This thesis deals with causality of bilateral teleoperation systems. By performing the causality analysis, physical behaviors of teleoperation systems are well explained, and the analysis enables improvement in stability and transparency of bilateral teleoperation. Furthermore, control strategies for real teleoperation tasks are proposed based on the causality.
By causality, we mean dependency relationship; which is independent (cause) and which is dependent (effect). Causality is one of the physical characteristics of physical systems which involve energy interaction. Causality has been considered important for correct modeling, identification of system failure, and proper controller design. However, unfortunately, there are few works which consider causality of teleoperation systems where stability and transparency have been major issues.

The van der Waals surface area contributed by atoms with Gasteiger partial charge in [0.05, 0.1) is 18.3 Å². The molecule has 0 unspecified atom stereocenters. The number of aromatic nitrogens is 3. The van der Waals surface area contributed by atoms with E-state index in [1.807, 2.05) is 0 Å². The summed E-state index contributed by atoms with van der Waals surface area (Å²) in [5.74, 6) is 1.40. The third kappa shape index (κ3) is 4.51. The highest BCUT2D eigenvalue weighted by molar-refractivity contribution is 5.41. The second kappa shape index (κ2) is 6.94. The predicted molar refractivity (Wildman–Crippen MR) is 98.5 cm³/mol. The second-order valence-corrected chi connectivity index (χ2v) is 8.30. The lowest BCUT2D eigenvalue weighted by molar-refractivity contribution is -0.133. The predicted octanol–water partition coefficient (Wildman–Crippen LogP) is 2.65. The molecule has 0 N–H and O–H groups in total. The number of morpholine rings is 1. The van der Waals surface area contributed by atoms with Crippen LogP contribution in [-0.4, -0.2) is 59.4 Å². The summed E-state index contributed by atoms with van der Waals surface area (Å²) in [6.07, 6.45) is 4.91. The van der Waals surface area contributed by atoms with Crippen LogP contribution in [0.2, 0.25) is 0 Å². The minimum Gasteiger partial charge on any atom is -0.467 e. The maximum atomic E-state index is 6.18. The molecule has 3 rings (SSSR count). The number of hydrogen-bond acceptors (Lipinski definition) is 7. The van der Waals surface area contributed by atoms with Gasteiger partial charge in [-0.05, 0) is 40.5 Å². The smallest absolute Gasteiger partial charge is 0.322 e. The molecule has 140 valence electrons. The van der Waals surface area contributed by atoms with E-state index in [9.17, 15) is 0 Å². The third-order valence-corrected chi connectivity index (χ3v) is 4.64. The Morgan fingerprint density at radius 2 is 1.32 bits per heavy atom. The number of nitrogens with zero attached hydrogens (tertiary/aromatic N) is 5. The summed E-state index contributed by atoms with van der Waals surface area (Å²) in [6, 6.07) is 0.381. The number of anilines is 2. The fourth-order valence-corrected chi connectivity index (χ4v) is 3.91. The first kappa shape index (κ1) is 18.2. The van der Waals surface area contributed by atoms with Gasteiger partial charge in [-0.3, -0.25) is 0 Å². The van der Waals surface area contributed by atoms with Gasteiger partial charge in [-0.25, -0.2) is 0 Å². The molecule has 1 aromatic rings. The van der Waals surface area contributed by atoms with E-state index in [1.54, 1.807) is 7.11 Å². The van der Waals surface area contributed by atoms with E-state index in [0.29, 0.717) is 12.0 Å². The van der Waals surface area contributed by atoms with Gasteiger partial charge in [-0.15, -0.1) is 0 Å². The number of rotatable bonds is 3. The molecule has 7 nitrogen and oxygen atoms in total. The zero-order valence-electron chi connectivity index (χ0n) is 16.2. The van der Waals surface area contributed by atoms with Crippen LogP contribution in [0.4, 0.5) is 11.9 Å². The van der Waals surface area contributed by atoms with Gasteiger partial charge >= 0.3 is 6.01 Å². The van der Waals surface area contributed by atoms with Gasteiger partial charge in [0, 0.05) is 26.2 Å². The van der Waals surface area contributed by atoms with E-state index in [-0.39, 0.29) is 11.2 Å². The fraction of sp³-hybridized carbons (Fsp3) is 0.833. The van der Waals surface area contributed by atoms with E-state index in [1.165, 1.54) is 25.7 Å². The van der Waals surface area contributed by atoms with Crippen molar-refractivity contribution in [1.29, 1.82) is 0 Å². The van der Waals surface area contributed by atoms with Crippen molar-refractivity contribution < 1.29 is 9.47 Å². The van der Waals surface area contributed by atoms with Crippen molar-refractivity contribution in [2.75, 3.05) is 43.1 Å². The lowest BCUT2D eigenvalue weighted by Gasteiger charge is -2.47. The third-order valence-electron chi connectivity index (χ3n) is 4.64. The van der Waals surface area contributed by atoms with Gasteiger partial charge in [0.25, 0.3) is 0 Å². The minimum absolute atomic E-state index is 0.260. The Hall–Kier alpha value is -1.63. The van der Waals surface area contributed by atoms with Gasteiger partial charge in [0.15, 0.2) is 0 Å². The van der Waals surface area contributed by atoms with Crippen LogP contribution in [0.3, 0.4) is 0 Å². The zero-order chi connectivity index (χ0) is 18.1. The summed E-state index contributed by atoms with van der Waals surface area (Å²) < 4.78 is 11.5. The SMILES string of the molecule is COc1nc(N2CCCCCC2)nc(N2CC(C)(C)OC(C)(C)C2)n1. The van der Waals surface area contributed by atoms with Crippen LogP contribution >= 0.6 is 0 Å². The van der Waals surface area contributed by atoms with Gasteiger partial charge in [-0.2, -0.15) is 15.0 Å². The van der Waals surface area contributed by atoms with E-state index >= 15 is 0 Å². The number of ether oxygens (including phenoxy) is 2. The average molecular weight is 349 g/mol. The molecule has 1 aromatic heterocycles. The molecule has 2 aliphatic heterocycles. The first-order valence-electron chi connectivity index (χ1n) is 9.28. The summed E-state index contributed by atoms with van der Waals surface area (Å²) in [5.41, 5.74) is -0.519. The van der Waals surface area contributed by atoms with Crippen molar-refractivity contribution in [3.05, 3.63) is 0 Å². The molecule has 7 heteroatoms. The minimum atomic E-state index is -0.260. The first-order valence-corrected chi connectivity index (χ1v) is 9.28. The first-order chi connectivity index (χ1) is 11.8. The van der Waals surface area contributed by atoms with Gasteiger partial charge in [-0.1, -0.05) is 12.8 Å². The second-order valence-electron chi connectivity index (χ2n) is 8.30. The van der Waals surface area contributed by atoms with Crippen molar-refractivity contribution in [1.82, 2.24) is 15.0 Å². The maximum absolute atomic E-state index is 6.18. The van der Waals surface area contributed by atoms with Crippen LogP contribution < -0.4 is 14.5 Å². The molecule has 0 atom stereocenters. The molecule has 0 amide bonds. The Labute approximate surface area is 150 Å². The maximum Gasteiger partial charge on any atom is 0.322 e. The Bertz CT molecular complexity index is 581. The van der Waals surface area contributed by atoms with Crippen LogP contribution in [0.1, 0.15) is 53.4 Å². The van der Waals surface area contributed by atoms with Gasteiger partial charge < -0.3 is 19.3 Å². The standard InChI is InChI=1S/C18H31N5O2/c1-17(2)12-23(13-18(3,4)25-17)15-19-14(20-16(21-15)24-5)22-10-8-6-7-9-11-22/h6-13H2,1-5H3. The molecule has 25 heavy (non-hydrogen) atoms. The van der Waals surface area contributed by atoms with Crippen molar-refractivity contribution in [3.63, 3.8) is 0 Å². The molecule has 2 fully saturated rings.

A teleoperation system consists of a human operator, master arm, slave arm, and environment. These subsystems mutually have dependency relationship, i.e., causality, therefore causality analysis helps to understand physical behavior of teleoperation system and, furthermore, it can bring benefits for improving stability and transparency of teleoperation systems. This thesis is motivated in this context.
By using bond-graph modeling, the causalities in teleoperation systems are identified. Four models are proposed depending on the causalities of operator-master part and slave-environment part. After identifying four models, the benefits of causality-based approach are determined in terms of stability and transparency.
First, for stability, causality-based stability provides broader and easier design of stable control architectures compared to previous stability criterion. In previous works, absolute stability has been adopted for stable teleoperation system design. However, absolute stability has difficulty even for small time delay between master and slave, and it has been known that absolute stability compromises transparenc...